--Jennifer Hattam

(Farmer John photo: Taggart Siegel; Naturalist photo: Joel Rogers)

Fast-Food Notion


Do burgers taste better when they're cooked on a wind-powered grill? Perhaps not, but for fast food you can feel good about eating, it's hard to top Burgerville. The Pacific Northwest chain—which dishes up all-natural, hormone- and antibiotic-free local beef—recently announced that it would use wind-generated energy to provide 100 percent of the electricity at its 39 franchises and Vancouver, Washington, headquarters.

Fast Fact

Find purveyors of sustainably produced meat, poultry, dairy, and eggs in your area at


Ross Evans with Xtracycle Ross Evans, inventor,
the Xtracycle

Toting your kid to school? Hauling a kayak to the water? Leave your car behind and hop on one of Ross Evans's inventions. With its sturdy rear platform and roomy saddlebags, the sleek, elongated Xtracycle is more maneuverable than a bicycle trailer and can handle loads of up to 150 pounds.

Q: What's your favorite place to take your Xtracycle?

A: The grocery store. Everybody needs to go shopping, and the Xtracycle makes a mundane experience joyful.

Q: How so?

A: People get an Xtracycle for a specific chore, but it makes it possible to live a whole lifestyle that's more sustainable while getting in better shape and being more adventurous.

Q: What about bad weather?

A: Marketers try to sell us on an ideal of comfort: "You've worked hard. You deserve to drive a leather-interior car with the air conditioner on." We're saying you deserve to experience life more fully by getting in touch with the elements and your own self-sufficiency.

interview by Alison Fromme

(Photograph by Lori Eanes)

Fast Fact

Twenty-seven percent of Americans' daily trips are one mile or less.


Whole Foods Market branched out to whole-life retailing last fall, adding a shop in West Hollywood specializing in ecofriendly clothing and housewares to its chain of 180 grocery stores. * British model Elizabeth Hurley, the mother of a three-year-old boy, is developing a line of organic baby foods. * The Nike Considered hiking boot, one of the company's new shoes manufactured with less wasteful and toxic processes, was a 2005 "gold" winner at the Industrial Designers Society of America's prestigious awards. * The Christian Science Monitor has anointed the likely buyers of such boots—young urban professionals with a green bent—as "GUPPYS."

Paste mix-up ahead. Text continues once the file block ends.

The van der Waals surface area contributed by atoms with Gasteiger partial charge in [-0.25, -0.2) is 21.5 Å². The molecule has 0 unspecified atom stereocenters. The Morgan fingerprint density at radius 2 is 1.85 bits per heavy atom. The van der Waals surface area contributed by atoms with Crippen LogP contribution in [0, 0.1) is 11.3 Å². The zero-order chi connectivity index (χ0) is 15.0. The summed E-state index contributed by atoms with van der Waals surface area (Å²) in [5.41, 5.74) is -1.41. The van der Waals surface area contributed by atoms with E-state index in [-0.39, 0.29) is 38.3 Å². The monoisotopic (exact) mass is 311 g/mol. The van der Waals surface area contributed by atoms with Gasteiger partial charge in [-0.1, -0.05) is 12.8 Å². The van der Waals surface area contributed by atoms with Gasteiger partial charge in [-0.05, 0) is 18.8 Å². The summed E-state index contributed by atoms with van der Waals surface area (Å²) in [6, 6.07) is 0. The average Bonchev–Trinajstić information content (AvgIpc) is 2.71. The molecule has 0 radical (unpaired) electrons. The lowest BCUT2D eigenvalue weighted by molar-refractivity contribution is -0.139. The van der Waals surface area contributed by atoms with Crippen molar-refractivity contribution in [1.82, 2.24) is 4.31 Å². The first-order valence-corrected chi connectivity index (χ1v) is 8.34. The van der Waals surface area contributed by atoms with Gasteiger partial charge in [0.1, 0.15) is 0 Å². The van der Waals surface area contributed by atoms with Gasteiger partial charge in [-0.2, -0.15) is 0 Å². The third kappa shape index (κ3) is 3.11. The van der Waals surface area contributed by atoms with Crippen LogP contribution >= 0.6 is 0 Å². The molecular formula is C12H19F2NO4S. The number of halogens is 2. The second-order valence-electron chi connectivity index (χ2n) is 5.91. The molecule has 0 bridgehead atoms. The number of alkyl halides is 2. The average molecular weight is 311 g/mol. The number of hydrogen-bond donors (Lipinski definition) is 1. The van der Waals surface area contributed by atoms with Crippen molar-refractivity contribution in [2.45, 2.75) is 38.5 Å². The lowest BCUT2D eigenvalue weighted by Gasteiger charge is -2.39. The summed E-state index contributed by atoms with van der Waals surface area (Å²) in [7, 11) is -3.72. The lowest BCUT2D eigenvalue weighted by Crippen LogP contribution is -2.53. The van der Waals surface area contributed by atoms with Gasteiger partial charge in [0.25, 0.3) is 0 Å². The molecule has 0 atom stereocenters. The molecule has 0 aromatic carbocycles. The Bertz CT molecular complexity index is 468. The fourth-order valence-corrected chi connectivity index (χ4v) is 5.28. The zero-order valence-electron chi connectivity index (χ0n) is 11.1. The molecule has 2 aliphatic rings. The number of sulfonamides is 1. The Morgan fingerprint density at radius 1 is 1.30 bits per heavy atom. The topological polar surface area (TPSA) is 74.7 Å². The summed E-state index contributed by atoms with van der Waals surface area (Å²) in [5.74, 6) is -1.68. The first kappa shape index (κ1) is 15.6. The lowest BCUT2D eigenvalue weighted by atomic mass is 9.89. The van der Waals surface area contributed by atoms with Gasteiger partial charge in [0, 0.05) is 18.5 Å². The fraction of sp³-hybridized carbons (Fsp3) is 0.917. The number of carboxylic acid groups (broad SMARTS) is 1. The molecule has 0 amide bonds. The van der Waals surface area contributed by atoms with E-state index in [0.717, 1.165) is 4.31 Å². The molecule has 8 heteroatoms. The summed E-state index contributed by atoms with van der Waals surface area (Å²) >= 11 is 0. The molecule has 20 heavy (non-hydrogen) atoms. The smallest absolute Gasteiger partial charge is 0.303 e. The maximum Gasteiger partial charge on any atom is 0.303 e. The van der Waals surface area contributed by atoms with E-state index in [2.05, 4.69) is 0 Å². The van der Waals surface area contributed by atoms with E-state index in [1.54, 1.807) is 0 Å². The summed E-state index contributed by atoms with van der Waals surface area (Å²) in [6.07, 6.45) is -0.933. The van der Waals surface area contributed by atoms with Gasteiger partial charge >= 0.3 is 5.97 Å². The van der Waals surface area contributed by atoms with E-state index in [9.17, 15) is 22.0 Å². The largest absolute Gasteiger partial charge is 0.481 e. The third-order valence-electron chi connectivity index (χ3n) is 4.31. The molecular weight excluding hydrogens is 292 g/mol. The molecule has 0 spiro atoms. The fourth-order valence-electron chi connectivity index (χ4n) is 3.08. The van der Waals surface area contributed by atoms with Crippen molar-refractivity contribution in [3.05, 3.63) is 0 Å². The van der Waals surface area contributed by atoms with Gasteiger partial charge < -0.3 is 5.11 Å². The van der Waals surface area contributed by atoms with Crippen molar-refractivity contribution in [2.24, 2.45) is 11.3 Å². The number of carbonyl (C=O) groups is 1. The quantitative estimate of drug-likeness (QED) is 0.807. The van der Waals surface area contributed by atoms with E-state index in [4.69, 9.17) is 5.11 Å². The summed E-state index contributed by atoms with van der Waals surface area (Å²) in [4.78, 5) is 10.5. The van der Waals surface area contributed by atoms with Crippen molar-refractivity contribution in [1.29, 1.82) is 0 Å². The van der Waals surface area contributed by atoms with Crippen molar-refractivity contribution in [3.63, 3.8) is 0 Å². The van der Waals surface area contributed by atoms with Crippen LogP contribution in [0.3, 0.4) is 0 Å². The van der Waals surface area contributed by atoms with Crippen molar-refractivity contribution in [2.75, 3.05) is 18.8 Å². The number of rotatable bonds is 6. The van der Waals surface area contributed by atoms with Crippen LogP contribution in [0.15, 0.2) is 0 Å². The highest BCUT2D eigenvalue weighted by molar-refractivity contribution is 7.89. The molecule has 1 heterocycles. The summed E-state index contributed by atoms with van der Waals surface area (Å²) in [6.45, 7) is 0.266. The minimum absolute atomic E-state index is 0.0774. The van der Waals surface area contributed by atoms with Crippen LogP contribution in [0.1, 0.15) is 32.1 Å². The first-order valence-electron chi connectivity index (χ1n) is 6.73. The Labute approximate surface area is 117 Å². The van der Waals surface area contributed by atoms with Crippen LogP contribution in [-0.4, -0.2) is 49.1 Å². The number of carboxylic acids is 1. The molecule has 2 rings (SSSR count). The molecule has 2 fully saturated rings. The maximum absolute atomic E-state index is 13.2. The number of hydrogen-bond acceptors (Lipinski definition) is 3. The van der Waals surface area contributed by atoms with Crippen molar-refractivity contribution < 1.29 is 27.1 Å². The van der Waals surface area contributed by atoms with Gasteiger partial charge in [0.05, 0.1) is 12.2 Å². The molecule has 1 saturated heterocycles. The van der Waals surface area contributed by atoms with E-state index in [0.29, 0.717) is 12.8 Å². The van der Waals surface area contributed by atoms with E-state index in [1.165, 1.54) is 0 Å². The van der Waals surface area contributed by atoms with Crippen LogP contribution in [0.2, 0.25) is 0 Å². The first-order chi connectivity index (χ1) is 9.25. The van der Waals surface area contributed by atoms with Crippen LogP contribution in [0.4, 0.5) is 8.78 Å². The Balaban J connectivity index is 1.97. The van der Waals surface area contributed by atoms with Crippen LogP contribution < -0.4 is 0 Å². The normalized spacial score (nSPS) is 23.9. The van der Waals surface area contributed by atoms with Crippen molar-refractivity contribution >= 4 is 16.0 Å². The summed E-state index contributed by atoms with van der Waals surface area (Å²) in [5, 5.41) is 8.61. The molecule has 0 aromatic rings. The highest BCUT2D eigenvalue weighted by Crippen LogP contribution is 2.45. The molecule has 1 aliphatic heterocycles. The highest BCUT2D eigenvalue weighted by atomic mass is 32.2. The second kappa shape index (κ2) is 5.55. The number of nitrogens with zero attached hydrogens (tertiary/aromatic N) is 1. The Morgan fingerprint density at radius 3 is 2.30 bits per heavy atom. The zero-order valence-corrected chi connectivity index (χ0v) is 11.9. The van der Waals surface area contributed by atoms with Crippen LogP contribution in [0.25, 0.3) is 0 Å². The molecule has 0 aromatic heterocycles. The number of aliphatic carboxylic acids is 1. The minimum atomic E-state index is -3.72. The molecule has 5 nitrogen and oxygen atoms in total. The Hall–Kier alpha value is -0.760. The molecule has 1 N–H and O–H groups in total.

No Goods

Hummer cologne This may sound like a joke, but apparently some men really want to smell like a heavily polluting, obnoxiously large SUV. "In keeping with its famous heritage, HUMMER Fragrance For Men is masculine with rugged and adventurous attributes.... The smooth richness of tonka bean acts as the 'axle' that links and balances the fresh and warm notes, creating an olfactory sensation that can only be HUMMER." How'd you like to be stuck in an elevator with a guy wearing that?

* * *

With high-end java joints spreading into every corner of the country, it seems that getting a piping-hot cup of coffee wherever you go couldn't be easier. But it wasn't convenient enough for Wolfgang Puck. Last year, the celebrity chef introduced a line of packaged lattes in self-heating containers. A reaction between water and calcium oxide in a sealed inner cone warms up your drink in six to eight minutes, time you might spend pondering whether getting ten ounces of coffee in a half pound of single-use packaging is much of a breakthrough.

--Jennifer Hattam

(Hummer Fragrance photo courtesy of Riviera Concepts Inc.)

Fast Fact

A recent study concluded that switching to organic foods provides kids with "dramatic and immediate" protection from toxic pesticides.